Here at the Wisconsin Democracy Campaign, we remain in mourning at the passing of Justice Ruth Bader Ginsburg.


Among the many causes she championed in her career dedicated to equality and justice, two are right at the heart of our work here.


The first is reducing the influence of money in our politics. She told The New Republic back in 2014 that the worst decision of the Roberts Court was Citizens United. “The notion that we have all the democracy that money can buy strays so far from what our democracy is supposed to be,” she said.


And the second cause is ending gerrymandering.


In 2015, Justice Ginsburg wrote the majority opinion in a case called Arizona State Legislature v. Arizona Independent Redistricting Commission. The case revolved around the constitutionality of Proposition 106, which took the redistricting authority away from the legislators and handed it over to the Arizona Independent Redistricting Committee.


Ginsburg ruled that the initiative process is totally in keeping with our founding principles and “the Constitution’s conception of the people as the font of governmental power.” That conception is crucial in the context of gerrymandering. Ginsburg argued, stressing the importance of “lawmaking by the people, particularly where such lawmaking is intended to check legislators’ ability to choose the district lines they run in.”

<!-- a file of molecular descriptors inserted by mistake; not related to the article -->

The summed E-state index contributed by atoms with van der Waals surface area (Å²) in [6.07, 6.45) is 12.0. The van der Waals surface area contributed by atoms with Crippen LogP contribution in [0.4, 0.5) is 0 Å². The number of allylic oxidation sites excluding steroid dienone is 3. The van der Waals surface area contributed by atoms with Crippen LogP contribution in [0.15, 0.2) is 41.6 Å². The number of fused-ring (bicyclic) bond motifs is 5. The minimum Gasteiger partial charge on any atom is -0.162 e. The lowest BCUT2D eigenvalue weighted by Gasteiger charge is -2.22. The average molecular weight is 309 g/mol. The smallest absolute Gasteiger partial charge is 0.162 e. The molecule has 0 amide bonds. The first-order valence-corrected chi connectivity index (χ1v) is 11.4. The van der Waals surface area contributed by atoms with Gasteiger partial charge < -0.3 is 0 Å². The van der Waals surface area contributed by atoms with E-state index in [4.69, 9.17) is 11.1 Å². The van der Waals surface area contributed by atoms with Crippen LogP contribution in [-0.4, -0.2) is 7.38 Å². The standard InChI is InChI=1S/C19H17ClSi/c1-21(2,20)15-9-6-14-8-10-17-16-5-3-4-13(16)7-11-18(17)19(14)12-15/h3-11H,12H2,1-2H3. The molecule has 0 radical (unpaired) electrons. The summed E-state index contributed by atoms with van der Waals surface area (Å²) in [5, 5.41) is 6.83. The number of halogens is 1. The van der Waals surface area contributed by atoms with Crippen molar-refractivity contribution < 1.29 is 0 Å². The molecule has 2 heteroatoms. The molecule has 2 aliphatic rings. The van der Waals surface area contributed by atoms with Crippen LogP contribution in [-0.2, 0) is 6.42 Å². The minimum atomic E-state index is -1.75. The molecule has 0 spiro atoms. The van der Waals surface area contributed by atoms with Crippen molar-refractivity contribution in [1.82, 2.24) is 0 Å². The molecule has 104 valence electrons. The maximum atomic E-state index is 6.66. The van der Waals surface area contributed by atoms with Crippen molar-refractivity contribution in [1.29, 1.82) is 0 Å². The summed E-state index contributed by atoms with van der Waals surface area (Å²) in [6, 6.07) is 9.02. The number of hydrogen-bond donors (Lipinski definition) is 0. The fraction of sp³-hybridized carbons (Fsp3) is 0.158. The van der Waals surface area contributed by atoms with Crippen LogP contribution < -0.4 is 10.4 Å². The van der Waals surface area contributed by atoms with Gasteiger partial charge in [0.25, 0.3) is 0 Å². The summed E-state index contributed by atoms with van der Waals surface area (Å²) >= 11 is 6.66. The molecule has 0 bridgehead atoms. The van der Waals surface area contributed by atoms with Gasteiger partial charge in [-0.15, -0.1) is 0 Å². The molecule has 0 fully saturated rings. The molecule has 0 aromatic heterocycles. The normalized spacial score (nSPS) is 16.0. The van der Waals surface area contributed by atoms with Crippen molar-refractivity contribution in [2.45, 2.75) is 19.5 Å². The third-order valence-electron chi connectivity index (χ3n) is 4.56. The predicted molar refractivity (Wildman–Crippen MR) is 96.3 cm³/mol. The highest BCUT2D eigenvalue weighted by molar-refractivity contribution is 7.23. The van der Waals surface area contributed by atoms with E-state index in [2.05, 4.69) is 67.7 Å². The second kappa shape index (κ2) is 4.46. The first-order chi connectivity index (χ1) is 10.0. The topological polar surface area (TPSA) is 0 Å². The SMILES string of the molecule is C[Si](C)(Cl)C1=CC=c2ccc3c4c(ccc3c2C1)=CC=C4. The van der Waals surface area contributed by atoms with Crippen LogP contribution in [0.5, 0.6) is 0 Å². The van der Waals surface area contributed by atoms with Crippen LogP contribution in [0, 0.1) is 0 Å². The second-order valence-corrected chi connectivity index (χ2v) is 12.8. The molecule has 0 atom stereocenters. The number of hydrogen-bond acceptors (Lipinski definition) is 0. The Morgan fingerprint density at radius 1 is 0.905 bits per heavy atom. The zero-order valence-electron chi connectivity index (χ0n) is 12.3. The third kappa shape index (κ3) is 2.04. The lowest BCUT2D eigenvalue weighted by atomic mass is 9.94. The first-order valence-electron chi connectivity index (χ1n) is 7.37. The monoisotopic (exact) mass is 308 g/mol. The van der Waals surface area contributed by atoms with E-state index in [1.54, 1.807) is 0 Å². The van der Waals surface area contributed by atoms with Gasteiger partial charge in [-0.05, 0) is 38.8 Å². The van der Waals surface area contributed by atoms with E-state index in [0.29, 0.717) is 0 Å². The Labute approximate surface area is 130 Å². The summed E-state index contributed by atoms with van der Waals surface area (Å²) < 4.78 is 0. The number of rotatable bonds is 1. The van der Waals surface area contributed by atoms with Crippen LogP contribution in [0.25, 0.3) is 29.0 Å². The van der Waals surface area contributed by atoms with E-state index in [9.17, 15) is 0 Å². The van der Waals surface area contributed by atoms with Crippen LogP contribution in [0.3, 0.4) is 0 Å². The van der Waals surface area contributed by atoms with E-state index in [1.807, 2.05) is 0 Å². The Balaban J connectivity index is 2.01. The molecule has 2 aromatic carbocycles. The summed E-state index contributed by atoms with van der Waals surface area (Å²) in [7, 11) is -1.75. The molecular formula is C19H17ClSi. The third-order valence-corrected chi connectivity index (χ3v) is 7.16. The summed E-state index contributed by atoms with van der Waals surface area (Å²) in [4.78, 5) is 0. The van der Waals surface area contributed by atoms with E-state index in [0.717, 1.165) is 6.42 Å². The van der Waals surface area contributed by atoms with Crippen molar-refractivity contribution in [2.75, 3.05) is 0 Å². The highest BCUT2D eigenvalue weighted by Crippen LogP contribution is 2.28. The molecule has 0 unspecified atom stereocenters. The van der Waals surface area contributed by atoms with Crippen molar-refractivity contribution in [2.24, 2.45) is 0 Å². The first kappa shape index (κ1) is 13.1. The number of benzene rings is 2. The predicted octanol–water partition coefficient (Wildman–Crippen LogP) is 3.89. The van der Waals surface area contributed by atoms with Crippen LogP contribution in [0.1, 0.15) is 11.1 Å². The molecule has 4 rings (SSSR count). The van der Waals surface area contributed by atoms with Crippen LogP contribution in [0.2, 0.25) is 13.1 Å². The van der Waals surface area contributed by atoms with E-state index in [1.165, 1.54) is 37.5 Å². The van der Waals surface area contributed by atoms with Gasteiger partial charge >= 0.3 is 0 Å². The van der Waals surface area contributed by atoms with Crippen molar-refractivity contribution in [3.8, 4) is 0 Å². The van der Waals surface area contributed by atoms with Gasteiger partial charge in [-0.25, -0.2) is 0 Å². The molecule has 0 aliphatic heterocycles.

In a sentence that rings so true for those of us in Wisconsin, she noted: “The legislature’s responsiveness to the people its members represent is hardly heightened when the representative body can be confident that what it does will not be overturned or modified by the voters themselves.”


Justice Ginsburg knew well why our Legislature here in Madison is not responsive to the people. It’s because of gerrymandering.


May her memory be a blessing.